BBC news 2011-09-19
BBC News with Marion Marshall
The security forces in the Yemeni capital Sanaa have opened fire with machine guns on tens of thousands of anti-government protesters, killing at least 25 people and injuring hundreds more. Witnesses said the police even used anti-aircraft weapons against the demonstrators who were moving towards the presidential palace. Jon Leyne reports.
The new upsurge in violence happened as the Yemeni opposition stepped up protests, calling on President Ali Abdullah Saleh to hand over power. Witnesses said tens of thousands, or by some accounts more than 100,000 opposition supporters came out onto the streets of the capital and a number of other towns and cities. As a huge crowd surged towards the presidential palace, witnesses described how the security forces opened fire with machine guns and even anti-aircraft weapons.
A BBC investigation has heard allegations of the abuse of African migrant workers in Libya by anti-Gaddafi forces. Interviews detailed a violent campaign of intimidation against the black migrant community with hundreds of men imprisoned accused of being mercenaries for Colonel Gaddafi, and women and girls beaten and raped. Ian Pannell heard from one of the victims.
In a particularly brutal case, 20 fighters allegedly broke into one house, searching for mercenaries. They beat the people living there, stole their possessions, dragged the father of the house away and then raped his 16-year-old daughter.
"They locked my father and my mother inside the toilet. Six of them, they raped me. They took our belongings. My father tried to stop them. They hit my father with gun and carried him away. Since that day, I've not heard from my father. He's nowhere to be found."
In his first interview since losing his job as the head of the International Monetary Fund, Dominique Strauss-Kahn has admitted that he was morally at fault when he had sex with a hotel maid in New York, but he told French television that he hadn't raped her. From Paris, Christian Fraser reports.
If Dominique Strauss-Kahn still harbours any ambitions as a politician - and from the tenor of this interview, clearly he does - then this was a performance that ticked all the right boxes. There was humility: first an apology to his wife, Anne Sinclair, who has stood so loyally by him; and second to the French people, with whom he said "I have missed my appointment", referring to his aborted campaign to run for president. He admitted his actions in the Manhattan hotel room were a "moral failing", but he denied passionately quoting from the prosecutor's report in his hand that he sexually assaulted the maid.
Switzerland's biggest bank UBS says unauthorised trading by an employee in Britain cost it more than it first feared. UBS now puts the losses at $2.3bn, an increase of $300m. On Friday, the trader, Kweku Adoboli, was charged with fraud and false accounting. UBS said he'd concealed the extent of the risks he was taking by disguising his trading positions.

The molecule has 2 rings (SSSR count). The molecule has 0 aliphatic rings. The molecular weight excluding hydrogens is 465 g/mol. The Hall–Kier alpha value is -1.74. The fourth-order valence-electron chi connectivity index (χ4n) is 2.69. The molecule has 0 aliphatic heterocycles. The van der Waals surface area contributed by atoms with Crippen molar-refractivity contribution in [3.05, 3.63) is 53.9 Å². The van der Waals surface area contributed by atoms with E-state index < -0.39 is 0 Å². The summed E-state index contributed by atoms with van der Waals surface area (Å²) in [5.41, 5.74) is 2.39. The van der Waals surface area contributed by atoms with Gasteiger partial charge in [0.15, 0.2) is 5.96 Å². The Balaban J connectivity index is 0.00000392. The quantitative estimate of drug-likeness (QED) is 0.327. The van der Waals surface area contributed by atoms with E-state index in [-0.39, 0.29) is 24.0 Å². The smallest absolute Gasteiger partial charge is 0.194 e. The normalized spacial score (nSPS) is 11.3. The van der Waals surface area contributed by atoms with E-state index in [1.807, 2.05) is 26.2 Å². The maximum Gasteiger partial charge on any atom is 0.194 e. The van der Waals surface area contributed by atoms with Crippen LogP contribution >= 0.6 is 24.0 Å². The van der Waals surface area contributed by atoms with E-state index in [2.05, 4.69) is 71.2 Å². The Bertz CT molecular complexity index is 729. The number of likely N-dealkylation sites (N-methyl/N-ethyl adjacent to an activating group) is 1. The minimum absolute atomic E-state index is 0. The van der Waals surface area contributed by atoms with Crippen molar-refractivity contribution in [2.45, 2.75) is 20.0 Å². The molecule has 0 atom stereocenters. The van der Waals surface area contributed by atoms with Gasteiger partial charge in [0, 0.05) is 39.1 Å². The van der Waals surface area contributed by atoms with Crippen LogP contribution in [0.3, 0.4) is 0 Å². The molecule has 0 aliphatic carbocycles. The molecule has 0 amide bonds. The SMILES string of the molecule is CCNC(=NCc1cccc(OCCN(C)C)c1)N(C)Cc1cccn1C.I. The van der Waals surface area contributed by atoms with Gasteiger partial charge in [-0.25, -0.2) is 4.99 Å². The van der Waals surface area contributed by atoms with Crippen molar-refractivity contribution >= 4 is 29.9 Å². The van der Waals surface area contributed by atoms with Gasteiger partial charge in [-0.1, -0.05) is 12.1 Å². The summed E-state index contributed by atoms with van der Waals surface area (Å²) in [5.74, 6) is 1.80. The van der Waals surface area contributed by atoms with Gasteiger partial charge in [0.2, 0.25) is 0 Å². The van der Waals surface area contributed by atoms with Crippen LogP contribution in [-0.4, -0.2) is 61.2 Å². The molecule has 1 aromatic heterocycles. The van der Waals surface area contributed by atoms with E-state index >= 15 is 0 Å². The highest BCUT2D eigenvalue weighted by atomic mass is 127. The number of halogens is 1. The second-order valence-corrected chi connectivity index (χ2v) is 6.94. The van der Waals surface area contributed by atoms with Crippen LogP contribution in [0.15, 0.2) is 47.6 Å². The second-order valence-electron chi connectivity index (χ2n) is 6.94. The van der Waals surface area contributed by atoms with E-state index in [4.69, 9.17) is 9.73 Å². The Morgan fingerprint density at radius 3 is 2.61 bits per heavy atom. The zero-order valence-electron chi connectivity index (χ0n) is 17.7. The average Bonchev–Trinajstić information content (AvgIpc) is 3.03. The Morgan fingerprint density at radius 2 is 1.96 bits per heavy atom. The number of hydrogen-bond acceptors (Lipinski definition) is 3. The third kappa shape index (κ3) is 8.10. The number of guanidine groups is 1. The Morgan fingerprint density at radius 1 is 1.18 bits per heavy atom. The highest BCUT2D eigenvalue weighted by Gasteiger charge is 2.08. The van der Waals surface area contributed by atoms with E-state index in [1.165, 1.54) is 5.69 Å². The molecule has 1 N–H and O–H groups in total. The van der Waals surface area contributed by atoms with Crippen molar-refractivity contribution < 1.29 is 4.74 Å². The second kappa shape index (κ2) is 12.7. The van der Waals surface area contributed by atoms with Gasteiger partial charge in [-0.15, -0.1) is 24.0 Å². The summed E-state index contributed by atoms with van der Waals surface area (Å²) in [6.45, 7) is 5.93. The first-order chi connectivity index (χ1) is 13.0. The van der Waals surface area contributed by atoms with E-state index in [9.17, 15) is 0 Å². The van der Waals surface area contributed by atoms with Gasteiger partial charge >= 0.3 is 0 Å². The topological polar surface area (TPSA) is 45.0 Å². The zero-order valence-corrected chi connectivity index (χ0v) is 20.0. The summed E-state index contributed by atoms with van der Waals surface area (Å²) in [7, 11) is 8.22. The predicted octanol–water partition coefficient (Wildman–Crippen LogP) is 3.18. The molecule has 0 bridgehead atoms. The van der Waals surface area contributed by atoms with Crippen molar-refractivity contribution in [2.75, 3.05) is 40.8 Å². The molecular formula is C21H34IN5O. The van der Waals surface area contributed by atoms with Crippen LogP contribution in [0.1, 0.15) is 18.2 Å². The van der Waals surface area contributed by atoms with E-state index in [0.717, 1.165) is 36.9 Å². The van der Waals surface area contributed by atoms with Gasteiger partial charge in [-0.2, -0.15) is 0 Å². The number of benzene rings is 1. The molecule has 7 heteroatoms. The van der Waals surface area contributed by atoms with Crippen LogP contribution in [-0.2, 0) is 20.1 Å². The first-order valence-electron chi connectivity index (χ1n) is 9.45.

The Greek cabinet has been holding an emergency meeting to discuss new measures to deal with the country's debt crisis. The European Union has demanded deeper cuts in spending before it'll pay out the latest instalment of the Greek bailout agreed last year. An Athens newspaper has published what appears to be an email from the EU and the International Monetary Fund listing 15 measures Greece must adopt, including more redundancies in the civil service and higher taxes on heating oil.
A small group of online gamers has solved a problem that's baffled scientists for a decade. The gamers, who call themselves the Contenders, used a video game called Foldit to produce a three-dimensional image of an enzyme of an Aids-like virus. It took them just three weeks. Scientists say the breakthrough will provide new insights into the design of antiretroviral drugs for people with HIV.
Sudan and South Sudan have agreed to set up 10 crossings along their common border, the first deal over the disputed boundary since the South became independent in July. The border has been closed for months, and there have been several conflicts in the border region this year. The Sudanese government said the agreement on the new crossing points would help people move more freely between the two countries.
Dozens of women wearing miniskirts have demonstrated in the Indonesian capital Jakarta. They were protesting against a public official who blamed a recent gang rape on a woman's choice of clothing. Viv Marsh reports.
About 50 women wearing miniskirts, tank tops and tight leggings gathered in the centre of Jakarta. They carried placards reading "My miniskirt, my right" and "Don't tell us how to dress, tell them not to rape". They were furious about comments last Friday by the Jakarta city governor suggesting that women who wore tight or revealing clothing were to blame for an increase in the number of rapes on public transport. The governor quickly apologised, but his comments were publicised widely.